Rackspace puts MongoDB in the cloud with ObjectRocket acquisition

Summary:Rackspace has acquired a database company that offers MongoDB-as-a-service so that its customers can store all their data on a NoSQL cloud-based platform.

Rackspace is acquiring ObjectRocket, which allows customers to use the MongoDB database through the cloud, it announced on Wednesday. 

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Rackspace's international VP of technology, Nigel Beighton, told ZDNet that MongoDB database-as-a-service will benefit Rackspace customers looking to store massive volumes of diverse and unstructured data. 

He added that the MongoDB database will enable Rackspace customers to store every single piece of data their company collects and draw on it at a later date if they realise it is valuable in some way. 

MongoDB is a scalable, open-source NoSQL database that stores structured data as JSON-like documents so that it can be integrated into documents and applications easier and faster than it can be from relational databases.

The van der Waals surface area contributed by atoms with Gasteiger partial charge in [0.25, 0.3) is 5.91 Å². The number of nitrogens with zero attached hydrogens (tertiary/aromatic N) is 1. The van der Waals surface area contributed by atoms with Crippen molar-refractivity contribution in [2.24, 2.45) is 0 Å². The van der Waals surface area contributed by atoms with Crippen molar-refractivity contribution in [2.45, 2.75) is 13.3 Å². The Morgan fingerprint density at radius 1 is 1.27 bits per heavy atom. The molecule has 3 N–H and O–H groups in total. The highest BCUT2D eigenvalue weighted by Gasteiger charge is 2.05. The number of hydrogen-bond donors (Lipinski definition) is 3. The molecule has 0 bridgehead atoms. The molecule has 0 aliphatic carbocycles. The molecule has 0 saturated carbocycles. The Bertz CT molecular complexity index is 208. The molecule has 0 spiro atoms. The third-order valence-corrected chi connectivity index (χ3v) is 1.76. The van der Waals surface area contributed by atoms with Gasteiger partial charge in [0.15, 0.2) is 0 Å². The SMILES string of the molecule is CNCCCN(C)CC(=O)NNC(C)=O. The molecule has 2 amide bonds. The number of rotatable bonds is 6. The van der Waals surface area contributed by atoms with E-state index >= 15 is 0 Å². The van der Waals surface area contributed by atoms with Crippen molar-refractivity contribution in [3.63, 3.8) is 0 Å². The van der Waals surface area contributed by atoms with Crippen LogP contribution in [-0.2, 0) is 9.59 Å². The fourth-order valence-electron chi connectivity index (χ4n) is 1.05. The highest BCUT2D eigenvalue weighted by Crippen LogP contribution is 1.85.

ObjectRocket's MongoDB database will be offered as a service through Rackspace's Chicago datacentre from the end of March and rolled out to Dallas, London, Hong Kong and Sydney over the rest of the year.

Businesses are looking at MongoDB databases and wondering how to use them, said Beighton, who claimed that businesses are throwing away 80 percent of their data because they can't or don't know how to store it.

"Most people want this technology but they don't have the skills in house so this is a really easy way to consume it without getting very specialist skills," he added. 

And why use MongoDB as a service? "The cost difference is dramatic if you have up-and-down peaks," he said.

"It's that classic cloud advantage as pay-as-you-go handles peaks so you don't have a huge investment in infrastructure."

Topics: Cloud, Big Data, Data Centers

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Sam is generally at his happiest with a new piece of technology in his hands or nailing down an exclusive story. In the past he's written for The Engineer and the Daily Mail, covering emerging technology in electronics, energy, defence, materials, aerospace, automotive and healthcare. These days, Sam is particularly interested in emerging... Full Bio

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